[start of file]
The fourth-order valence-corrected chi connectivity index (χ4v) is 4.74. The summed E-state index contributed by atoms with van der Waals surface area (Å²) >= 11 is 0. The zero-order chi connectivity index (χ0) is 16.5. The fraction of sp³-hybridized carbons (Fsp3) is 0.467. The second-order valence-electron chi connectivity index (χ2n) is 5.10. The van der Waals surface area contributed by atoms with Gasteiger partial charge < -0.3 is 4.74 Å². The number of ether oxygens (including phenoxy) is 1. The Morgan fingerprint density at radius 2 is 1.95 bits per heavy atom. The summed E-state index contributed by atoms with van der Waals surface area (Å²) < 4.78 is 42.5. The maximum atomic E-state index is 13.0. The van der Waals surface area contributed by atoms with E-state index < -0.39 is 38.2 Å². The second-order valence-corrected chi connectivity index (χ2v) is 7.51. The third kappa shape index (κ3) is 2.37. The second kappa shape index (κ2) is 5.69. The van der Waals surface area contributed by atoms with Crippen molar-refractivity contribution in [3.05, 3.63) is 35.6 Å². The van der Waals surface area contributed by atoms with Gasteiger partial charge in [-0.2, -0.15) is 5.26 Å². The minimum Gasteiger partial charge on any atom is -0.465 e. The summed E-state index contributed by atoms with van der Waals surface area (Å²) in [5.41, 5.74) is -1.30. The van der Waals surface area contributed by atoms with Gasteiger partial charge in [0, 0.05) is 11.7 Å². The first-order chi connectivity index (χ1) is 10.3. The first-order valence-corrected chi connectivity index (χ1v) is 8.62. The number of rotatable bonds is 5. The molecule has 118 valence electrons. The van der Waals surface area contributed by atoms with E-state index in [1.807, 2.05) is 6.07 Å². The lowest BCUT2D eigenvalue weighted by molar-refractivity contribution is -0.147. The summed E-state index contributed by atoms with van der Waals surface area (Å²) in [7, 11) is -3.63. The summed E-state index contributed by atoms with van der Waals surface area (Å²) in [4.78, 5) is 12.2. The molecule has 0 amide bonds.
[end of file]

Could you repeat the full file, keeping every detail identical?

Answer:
The fourth-order valence-corrected chi connectivity index (χ4v) is 4.74. The summed E-state index contributed by atoms with van der Waals surface area (Å²) >= 11 is 0. The zero-order chi connectivity index (χ0) is 16.5. The fraction of sp³-hybridized carbons (Fsp3) is 0.467. The second-order valence-electron chi connectivity index (χ2n) is 5.10. The van der Waals surface area contributed by atoms with Gasteiger partial charge < -0.3 is 4.74 Å². The number of ether oxygens (including phenoxy) is 1. The Morgan fingerprint density at radius 2 is 1.95 bits per heavy atom. The summed E-state index contributed by atoms with van der Waals surface area (Å²) < 4.78 is 42.5. The maximum atomic E-state index is 13.0. The van der Waals surface area contributed by atoms with E-state index < -0.39 is 38.2 Å². The second-order valence-corrected chi connectivity index (χ2v) is 7.51. The third kappa shape index (κ3) is 2.37. The second kappa shape index (κ2) is 5.69. The van der Waals surface area contributed by atoms with Crippen molar-refractivity contribution in [3.05, 3.63) is 35.6 Å². The van der Waals surface area contributed by atoms with Gasteiger partial charge in [-0.2, -0.15) is 5.26 Å². The minimum Gasteiger partial charge on any atom is -0.465 e. The summed E-state index contributed by atoms with van der Waals surface area (Å²) in [5.41, 5.74) is -1.30. The van der Waals surface area contributed by atoms with Gasteiger partial charge in [0, 0.05) is 11.7 Å². The first-order chi connectivity index (χ1) is 10.3. The first-order valence-corrected chi connectivity index (χ1v) is 8.62. The number of rotatable bonds is 5. The molecule has 118 valence electrons. The van der Waals surface area contributed by atoms with E-state index in [1.807, 2.05) is 6.07 Å². The lowest BCUT2D eigenvalue weighted by molar-refractivity contribution is -0.147. The summed E-state index contributed by atoms with van der Waals surface area (Å²) in [7, 11) is -3.63. The summed E-state index contributed by atoms with van der Waals surface area (Å²) in [4.78, 5) is 12.2. The molecule has 0 amide bonds.